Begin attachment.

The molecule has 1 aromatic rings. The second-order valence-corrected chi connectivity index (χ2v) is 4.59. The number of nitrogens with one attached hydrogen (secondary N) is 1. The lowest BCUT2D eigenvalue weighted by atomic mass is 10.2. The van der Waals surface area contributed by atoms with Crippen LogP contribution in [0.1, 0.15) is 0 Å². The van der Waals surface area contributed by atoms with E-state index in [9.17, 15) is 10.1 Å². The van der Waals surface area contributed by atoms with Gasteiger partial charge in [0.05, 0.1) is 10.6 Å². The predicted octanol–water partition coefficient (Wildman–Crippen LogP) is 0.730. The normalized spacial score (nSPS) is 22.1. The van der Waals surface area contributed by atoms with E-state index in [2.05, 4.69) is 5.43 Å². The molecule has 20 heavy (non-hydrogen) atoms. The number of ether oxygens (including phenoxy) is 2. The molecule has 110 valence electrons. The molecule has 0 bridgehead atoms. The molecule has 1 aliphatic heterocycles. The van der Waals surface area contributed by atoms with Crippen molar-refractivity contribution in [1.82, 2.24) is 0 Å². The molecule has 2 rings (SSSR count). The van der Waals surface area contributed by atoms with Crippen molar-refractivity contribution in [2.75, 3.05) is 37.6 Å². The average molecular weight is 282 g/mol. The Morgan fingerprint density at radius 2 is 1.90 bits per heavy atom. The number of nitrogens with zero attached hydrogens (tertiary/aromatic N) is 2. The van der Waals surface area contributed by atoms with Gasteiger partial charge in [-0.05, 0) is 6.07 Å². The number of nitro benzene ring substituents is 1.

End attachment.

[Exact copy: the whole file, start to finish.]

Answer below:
The molecule has 1 aromatic rings. The second-order valence-corrected chi connectivity index (χ2v) is 4.59. The number of nitrogens with one attached hydrogen (secondary N) is 1. The lowest BCUT2D eigenvalue weighted by atomic mass is 10.2. The van der Waals surface area contributed by atoms with Crippen LogP contribution in [0.1, 0.15) is 0 Å². The van der Waals surface area contributed by atoms with E-state index in [9.17, 15) is 10.1 Å². The van der Waals surface area contributed by atoms with Gasteiger partial charge in [0.05, 0.1) is 10.6 Å². The predicted octanol–water partition coefficient (Wildman–Crippen LogP) is 0.730. The normalized spacial score (nSPS) is 22.1. The van der Waals surface area contributed by atoms with E-state index in [2.05, 4.69) is 5.43 Å². The molecule has 20 heavy (non-hydrogen) atoms. The number of ether oxygens (including phenoxy) is 2. The molecule has 110 valence electrons. The molecule has 0 bridgehead atoms. The molecule has 1 aliphatic heterocycles. The van der Waals surface area contributed by atoms with Crippen molar-refractivity contribution in [1.82, 2.24) is 0 Å². The molecule has 2 rings (SSSR count). The van der Waals surface area contributed by atoms with Crippen molar-refractivity contribution in [2.75, 3.05) is 37.6 Å². The average molecular weight is 282 g/mol. The Morgan fingerprint density at radius 2 is 1.90 bits per heavy atom. The number of nitrogens with zero attached hydrogens (tertiary/aromatic N) is 2. The van der Waals surface area contributed by atoms with Gasteiger partial charge in [-0.05, 0) is 6.07 Å². The number of nitro benzene ring substituents is 1.